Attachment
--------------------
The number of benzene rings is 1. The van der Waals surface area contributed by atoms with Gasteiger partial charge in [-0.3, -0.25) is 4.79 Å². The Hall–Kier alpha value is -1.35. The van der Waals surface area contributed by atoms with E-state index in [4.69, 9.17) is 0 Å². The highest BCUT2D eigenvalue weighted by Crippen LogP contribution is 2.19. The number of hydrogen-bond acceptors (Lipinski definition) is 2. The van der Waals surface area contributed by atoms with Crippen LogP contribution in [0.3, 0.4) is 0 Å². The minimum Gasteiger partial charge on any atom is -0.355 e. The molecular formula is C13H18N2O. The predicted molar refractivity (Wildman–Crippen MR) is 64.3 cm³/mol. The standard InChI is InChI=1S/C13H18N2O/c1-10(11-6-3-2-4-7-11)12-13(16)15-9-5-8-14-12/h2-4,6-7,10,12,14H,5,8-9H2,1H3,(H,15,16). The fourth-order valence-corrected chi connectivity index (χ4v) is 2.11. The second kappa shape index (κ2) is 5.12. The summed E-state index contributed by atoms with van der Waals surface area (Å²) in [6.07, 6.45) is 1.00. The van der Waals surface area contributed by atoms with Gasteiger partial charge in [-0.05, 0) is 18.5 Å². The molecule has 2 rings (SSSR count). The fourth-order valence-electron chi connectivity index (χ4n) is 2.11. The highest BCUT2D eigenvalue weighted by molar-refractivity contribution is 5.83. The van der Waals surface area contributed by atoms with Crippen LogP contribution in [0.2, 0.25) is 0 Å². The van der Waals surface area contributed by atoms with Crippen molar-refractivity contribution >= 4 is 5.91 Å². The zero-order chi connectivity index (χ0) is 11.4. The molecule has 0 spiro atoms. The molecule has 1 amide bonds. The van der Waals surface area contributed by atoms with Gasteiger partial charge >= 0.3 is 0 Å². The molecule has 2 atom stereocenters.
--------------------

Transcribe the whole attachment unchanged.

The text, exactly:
The number of benzene rings is 1. The van der Waals surface area contributed by atoms with Gasteiger partial charge in [-0.3, -0.25) is 4.79 Å². The Hall–Kier alpha value is -1.35. The van der Waals surface area contributed by atoms with E-state index in [4.69, 9.17) is 0 Å². The highest BCUT2D eigenvalue weighted by Crippen LogP contribution is 2.19. The number of hydrogen-bond acceptors (Lipinski definition) is 2. The van der Waals surface area contributed by atoms with Crippen LogP contribution in [0.3, 0.4) is 0 Å². The minimum Gasteiger partial charge on any atom is -0.355 e. The molecular formula is C13H18N2O. The predicted molar refractivity (Wildman–Crippen MR) is 64.3 cm³/mol. The standard InChI is InChI=1S/C13H18N2O/c1-10(11-6-3-2-4-7-11)12-13(16)15-9-5-8-14-12/h2-4,6-7,10,12,14H,5,8-9H2,1H3,(H,15,16). The fourth-order valence-corrected chi connectivity index (χ4v) is 2.11. The second kappa shape index (κ2) is 5.12. The summed E-state index contributed by atoms with van der Waals surface area (Å²) in [6.07, 6.45) is 1.00. The van der Waals surface area contributed by atoms with Gasteiger partial charge in [-0.05, 0) is 18.5 Å². The molecule has 2 rings (SSSR count). The fourth-order valence-electron chi connectivity index (χ4n) is 2.11. The highest BCUT2D eigenvalue weighted by molar-refractivity contribution is 5.83. The van der Waals surface area contributed by atoms with Crippen LogP contribution in [0.2, 0.25) is 0 Å². The van der Waals surface area contributed by atoms with Crippen molar-refractivity contribution >= 4 is 5.91 Å². The zero-order chi connectivity index (χ0) is 11.4. The molecule has 0 spiro atoms. The molecule has 1 amide bonds. The van der Waals surface area contributed by atoms with Gasteiger partial charge >= 0.3 is 0 Å². The molecule has 2 atom stereocenters.